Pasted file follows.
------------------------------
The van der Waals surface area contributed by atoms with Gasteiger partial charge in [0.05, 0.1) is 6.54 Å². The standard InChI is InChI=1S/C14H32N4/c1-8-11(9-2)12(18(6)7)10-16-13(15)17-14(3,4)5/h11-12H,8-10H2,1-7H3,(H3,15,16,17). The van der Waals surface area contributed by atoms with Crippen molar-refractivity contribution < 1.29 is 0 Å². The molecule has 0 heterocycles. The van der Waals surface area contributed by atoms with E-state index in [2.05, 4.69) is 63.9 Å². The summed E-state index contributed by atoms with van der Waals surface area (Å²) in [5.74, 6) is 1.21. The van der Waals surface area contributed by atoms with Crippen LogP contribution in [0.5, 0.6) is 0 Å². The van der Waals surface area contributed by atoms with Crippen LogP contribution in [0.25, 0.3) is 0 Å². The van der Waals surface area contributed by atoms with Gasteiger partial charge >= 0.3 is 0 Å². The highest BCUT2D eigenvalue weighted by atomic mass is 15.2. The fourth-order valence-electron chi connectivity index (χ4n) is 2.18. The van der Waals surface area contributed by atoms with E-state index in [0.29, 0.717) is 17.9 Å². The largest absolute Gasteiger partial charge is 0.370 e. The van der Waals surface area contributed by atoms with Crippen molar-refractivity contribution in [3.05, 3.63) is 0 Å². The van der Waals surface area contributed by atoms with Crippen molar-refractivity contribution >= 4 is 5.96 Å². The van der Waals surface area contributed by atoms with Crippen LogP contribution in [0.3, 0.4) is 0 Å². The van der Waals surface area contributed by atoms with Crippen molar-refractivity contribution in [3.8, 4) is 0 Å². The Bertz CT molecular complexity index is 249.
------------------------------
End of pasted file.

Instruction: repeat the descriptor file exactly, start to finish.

The van der Waals surface area contributed by atoms with Gasteiger partial charge in [0.05, 0.1) is 6.54 Å². The standard InChI is InChI=1S/C14H32N4/c1-8-11(9-2)12(18(6)7)10-16-13(15)17-14(3,4)5/h11-12H,8-10H2,1-7H3,(H3,15,16,17). The van der Waals surface area contributed by atoms with Crippen molar-refractivity contribution < 1.29 is 0 Å². The molecule has 0 heterocycles. The van der Waals surface area contributed by atoms with E-state index in [2.05, 4.69) is 63.9 Å². The summed E-state index contributed by atoms with van der Waals surface area (Å²) in [5.74, 6) is 1.21. The van der Waals surface area contributed by atoms with Crippen LogP contribution in [0.5, 0.6) is 0 Å². The van der Waals surface area contributed by atoms with Crippen LogP contribution in [0.25, 0.3) is 0 Å². The van der Waals surface area contributed by atoms with Gasteiger partial charge >= 0.3 is 0 Å². The highest BCUT2D eigenvalue weighted by atomic mass is 15.2. The fourth-order valence-electron chi connectivity index (χ4n) is 2.18. The van der Waals surface area contributed by atoms with E-state index in [0.29, 0.717) is 17.9 Å². The largest absolute Gasteiger partial charge is 0.370 e. The van der Waals surface area contributed by atoms with Crippen molar-refractivity contribution in [3.05, 3.63) is 0 Å². The van der Waals surface area contributed by atoms with Crippen molar-refractivity contribution >= 4 is 5.96 Å². The van der Waals surface area contributed by atoms with Crippen LogP contribution in [0.3, 0.4) is 0 Å². The van der Waals surface area contributed by atoms with Crippen molar-refractivity contribution in [3.8, 4) is 0 Å². The Bertz CT molecular complexity index is 249.